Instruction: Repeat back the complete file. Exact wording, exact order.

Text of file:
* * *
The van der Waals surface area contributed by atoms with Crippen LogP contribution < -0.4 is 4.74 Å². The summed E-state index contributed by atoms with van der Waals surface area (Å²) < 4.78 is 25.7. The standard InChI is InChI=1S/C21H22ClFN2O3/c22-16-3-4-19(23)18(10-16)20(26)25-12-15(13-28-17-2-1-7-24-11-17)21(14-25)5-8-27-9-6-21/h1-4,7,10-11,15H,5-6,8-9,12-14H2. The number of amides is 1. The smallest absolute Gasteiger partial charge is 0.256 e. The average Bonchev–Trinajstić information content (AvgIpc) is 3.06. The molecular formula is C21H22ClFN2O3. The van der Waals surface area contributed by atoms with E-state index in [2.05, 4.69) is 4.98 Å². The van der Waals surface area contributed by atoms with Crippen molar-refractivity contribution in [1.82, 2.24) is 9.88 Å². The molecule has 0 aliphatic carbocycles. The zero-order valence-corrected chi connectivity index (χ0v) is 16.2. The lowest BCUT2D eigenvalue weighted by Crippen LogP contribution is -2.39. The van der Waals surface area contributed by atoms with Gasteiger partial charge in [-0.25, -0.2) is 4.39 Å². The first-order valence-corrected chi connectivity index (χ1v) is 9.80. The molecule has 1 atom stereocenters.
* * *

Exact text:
The van der Waals surface area contributed by atoms with Crippen LogP contribution < -0.4 is 4.74 Å². The summed E-state index contributed by atoms with van der Waals surface area (Å²) < 4.78 is 25.7. The standard InChI is InChI=1S/C21H22ClFN2O3/c22-16-3-4-19(23)18(10-16)20(26)25-12-15(13-28-17-2-1-7-24-11-17)21(14-25)5-8-27-9-6-21/h1-4,7,10-11,15H,5-6,8-9,12-14H2. The number of amides is 1. The smallest absolute Gasteiger partial charge is 0.256 e. The average Bonchev–Trinajstić information content (AvgIpc) is 3.06. The molecular formula is C21H22ClFN2O3. The van der Waals surface area contributed by atoms with E-state index in [2.05, 4.69) is 4.98 Å². The van der Waals surface area contributed by atoms with Crippen molar-refractivity contribution in [1.82, 2.24) is 9.88 Å². The molecule has 0 aliphatic carbocycles. The zero-order valence-corrected chi connectivity index (χ0v) is 16.2. The lowest BCUT2D eigenvalue weighted by Crippen LogP contribution is -2.39. The van der Waals surface area contributed by atoms with Gasteiger partial charge in [-0.25, -0.2) is 4.39 Å². The first-order valence-corrected chi connectivity index (χ1v) is 9.80. The molecule has 1 atom stereocenters.